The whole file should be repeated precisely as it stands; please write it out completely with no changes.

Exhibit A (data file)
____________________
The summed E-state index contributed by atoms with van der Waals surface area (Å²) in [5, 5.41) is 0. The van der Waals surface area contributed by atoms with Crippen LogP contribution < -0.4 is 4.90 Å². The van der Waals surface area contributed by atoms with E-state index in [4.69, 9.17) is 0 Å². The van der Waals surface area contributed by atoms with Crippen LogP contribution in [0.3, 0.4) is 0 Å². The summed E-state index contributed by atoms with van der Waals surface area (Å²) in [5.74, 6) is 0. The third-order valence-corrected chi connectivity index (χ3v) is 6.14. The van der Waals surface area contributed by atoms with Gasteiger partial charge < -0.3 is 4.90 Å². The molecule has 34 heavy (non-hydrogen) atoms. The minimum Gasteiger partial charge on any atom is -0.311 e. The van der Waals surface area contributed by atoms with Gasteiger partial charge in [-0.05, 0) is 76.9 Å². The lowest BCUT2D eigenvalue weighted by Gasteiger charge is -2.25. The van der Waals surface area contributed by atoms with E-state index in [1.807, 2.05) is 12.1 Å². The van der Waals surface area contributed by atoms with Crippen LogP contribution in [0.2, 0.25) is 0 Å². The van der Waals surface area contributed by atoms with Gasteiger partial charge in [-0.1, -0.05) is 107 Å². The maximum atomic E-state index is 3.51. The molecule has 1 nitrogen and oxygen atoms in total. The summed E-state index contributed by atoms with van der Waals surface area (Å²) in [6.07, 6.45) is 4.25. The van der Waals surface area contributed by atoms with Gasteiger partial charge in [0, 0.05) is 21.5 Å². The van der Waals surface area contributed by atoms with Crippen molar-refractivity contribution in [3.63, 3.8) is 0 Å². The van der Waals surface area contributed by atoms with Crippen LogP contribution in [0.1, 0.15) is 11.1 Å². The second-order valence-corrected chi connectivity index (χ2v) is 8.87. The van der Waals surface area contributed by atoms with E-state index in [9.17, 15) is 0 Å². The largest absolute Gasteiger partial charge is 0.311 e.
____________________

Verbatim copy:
The summed E-state index contributed by atoms with van der Waals surface area (Å²) in [5, 5.41) is 0. The van der Waals surface area contributed by atoms with Crippen LogP contribution < -0.4 is 4.90 Å². The van der Waals surface area contributed by atoms with E-state index in [4.69, 9.17) is 0 Å². The van der Waals surface area contributed by atoms with Crippen LogP contribution in [0.3, 0.4) is 0 Å². The summed E-state index contributed by atoms with van der Waals surface area (Å²) in [5.74, 6) is 0. The third-order valence-corrected chi connectivity index (χ3v) is 6.14. The van der Waals surface area contributed by atoms with Gasteiger partial charge < -0.3 is 4.90 Å². The molecule has 34 heavy (non-hydrogen) atoms. The minimum Gasteiger partial charge on any atom is -0.311 e. The van der Waals surface area contributed by atoms with Gasteiger partial charge in [-0.05, 0) is 76.9 Å². The lowest BCUT2D eigenvalue weighted by Gasteiger charge is -2.25. The van der Waals surface area contributed by atoms with E-state index in [1.807, 2.05) is 12.1 Å². The van der Waals surface area contributed by atoms with Crippen LogP contribution in [0.2, 0.25) is 0 Å². The van der Waals surface area contributed by atoms with Gasteiger partial charge in [-0.1, -0.05) is 107 Å². The maximum atomic E-state index is 3.51. The molecule has 1 nitrogen and oxygen atoms in total. The summed E-state index contributed by atoms with van der Waals surface area (Å²) in [6.07, 6.45) is 4.25. The van der Waals surface area contributed by atoms with Gasteiger partial charge in [0, 0.05) is 21.5 Å². The van der Waals surface area contributed by atoms with Crippen molar-refractivity contribution in [3.63, 3.8) is 0 Å². The van der Waals surface area contributed by atoms with Crippen LogP contribution in [0.1, 0.15) is 11.1 Å². The second-order valence-corrected chi connectivity index (χ2v) is 8.87. The van der Waals surface area contributed by atoms with E-state index in [9.17, 15) is 0 Å². The largest absolute Gasteiger partial charge is 0.311 e.